Research has revealed that a shocking 1 in 2 workers use the same password for everything at work.
Worryingly, 1 in 10 also admitted to not having a password protecting the computer or laptop they use for work.
The survey of more than 1,000 workers was carried out by IT support firm Probrand. The findings seem to point towards an alarming ‘laissez-faire’ attitude towards digital security.
- 1 in 2 (46%) admitted they have the same password for everything at work.
- 1 in 4 admit they use an easily researched piece of information as the basis of their password.
- 1 in 3 used their date of birth, or the date of birth of a loved one.
- 1 in 5 used their spouses’ names.
- 1 in 5 used their childs’ names.
Cyber crime in England is rife. In fact, fraud and cyber crime are the country’s most common offences with five and half million cyber offences believed to take place each year.
Businesses are being urged to better prepare themselves for the risk from hackers and cyber criminals. The National Cyber Security Centre has a huge library of cyber security educational documents and resources for businesses.
Whether you’re a small start-up or an established business with 30 years of trade behind you, it’s essential that you prepare for the introduction of the General Data Protection Regulation (GDPR), which is due to apply in the UK from 25 May 2018.
GDPR will outline a series of requirements for how businesses process and handle data. It will replace the 1995 data protection directive and is designed to harmonise data privacy laws across Europe.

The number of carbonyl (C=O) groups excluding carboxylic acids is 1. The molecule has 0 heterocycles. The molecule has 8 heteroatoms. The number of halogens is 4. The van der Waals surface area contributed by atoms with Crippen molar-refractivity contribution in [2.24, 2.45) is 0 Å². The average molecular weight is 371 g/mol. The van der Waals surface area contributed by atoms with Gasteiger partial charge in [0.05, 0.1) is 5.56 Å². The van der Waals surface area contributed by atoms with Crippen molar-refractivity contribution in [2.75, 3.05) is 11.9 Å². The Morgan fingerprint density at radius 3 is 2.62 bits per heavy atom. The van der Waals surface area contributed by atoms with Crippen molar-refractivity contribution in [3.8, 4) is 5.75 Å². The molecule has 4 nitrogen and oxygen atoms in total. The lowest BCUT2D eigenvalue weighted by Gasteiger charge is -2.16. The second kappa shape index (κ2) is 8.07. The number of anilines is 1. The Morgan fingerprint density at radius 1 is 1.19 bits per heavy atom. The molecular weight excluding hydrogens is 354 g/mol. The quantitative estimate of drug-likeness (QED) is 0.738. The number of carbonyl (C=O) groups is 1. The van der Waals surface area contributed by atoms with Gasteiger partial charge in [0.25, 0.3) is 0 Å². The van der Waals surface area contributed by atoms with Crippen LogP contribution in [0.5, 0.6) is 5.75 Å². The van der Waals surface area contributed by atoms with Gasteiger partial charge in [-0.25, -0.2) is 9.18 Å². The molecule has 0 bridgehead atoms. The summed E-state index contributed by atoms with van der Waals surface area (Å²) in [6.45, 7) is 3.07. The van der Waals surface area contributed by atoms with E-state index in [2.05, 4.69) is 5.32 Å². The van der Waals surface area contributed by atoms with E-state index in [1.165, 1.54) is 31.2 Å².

Are your staff familiar with good cyber hygiene? If not, it might be time to rethink your security training and incorporate a security element.
Matt Royle, Marketing Director, Probrand, said: “It’s quite alarming how lax attitudes seem to be towards online security within many UK businesses – even when big companies suffering large scale security breaches are making headlines on a regular basis. The reputation and financial damage simply isn’t worth the risk. Cyber breaches are now considered a business disaster and the disruption caused can put companies out of business.
“It is vital that businesses protect their information, get policies and processes in place to protect their data as well as undertake business continuity and disaster recovery (DR) planning and testing.
“The humble password is still a major exposure point for many. Simple policies can force password resets and more complex password make-up that includes upper and lowercase letters, symbols and numbers. Password vaults also protect and restrict sharing.
“For additional security, modern approaches to access now include Two Factor Authentication, where a second randomised passcode is sent to the user via a smartphone for unique input.”
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